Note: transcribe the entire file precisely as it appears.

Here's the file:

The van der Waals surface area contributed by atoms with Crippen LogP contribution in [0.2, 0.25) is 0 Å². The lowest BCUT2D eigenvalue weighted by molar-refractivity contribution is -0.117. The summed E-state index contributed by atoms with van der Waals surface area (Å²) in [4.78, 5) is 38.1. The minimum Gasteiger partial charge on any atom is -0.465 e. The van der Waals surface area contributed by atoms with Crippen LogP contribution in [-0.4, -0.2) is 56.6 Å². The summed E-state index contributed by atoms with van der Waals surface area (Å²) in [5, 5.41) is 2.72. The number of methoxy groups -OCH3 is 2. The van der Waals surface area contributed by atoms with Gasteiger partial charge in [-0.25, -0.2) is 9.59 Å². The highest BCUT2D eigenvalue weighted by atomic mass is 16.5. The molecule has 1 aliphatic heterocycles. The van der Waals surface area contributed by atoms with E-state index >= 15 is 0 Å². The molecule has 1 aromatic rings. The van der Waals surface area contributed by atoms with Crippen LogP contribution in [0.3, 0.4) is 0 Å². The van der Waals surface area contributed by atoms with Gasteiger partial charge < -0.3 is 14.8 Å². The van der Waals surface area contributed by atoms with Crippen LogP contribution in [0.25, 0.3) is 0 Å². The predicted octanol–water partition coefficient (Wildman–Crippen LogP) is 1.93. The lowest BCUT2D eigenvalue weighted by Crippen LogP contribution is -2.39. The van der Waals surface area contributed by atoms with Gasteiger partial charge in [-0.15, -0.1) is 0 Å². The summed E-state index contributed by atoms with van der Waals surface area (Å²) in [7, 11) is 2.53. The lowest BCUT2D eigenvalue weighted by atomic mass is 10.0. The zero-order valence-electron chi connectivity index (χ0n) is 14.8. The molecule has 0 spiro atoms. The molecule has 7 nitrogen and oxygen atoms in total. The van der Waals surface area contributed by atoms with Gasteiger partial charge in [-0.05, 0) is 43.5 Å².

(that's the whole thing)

The van der Waals surface area contributed by atoms with Crippen LogP contribution in [0.2, 0.25) is 0 Å². The lowest BCUT2D eigenvalue weighted by molar-refractivity contribution is -0.117. The summed E-state index contributed by atoms with van der Waals surface area (Å²) in [4.78, 5) is 38.1. The minimum Gasteiger partial charge on any atom is -0.465 e. The van der Waals surface area contributed by atoms with Crippen LogP contribution in [-0.4, -0.2) is 56.6 Å². The summed E-state index contributed by atoms with van der Waals surface area (Å²) in [5, 5.41) is 2.72. The number of methoxy groups -OCH3 is 2. The van der Waals surface area contributed by atoms with Gasteiger partial charge in [-0.25, -0.2) is 9.59 Å². The highest BCUT2D eigenvalue weighted by atomic mass is 16.5. The molecule has 1 aliphatic heterocycles. The van der Waals surface area contributed by atoms with E-state index >= 15 is 0 Å². The molecule has 1 aromatic rings. The van der Waals surface area contributed by atoms with Crippen LogP contribution in [0.3, 0.4) is 0 Å². The van der Waals surface area contributed by atoms with Gasteiger partial charge < -0.3 is 14.8 Å². The van der Waals surface area contributed by atoms with Crippen LogP contribution in [0.25, 0.3) is 0 Å². The predicted octanol–water partition coefficient (Wildman–Crippen LogP) is 1.93. The lowest BCUT2D eigenvalue weighted by Crippen LogP contribution is -2.39. The van der Waals surface area contributed by atoms with Gasteiger partial charge in [-0.15, -0.1) is 0 Å². The summed E-state index contributed by atoms with van der Waals surface area (Å²) in [7, 11) is 2.53. The lowest BCUT2D eigenvalue weighted by atomic mass is 10.0. The zero-order valence-electron chi connectivity index (χ0n) is 14.8. The molecule has 0 spiro atoms. The molecule has 7 nitrogen and oxygen atoms in total. The van der Waals surface area contributed by atoms with Gasteiger partial charge in [-0.05, 0) is 43.5 Å².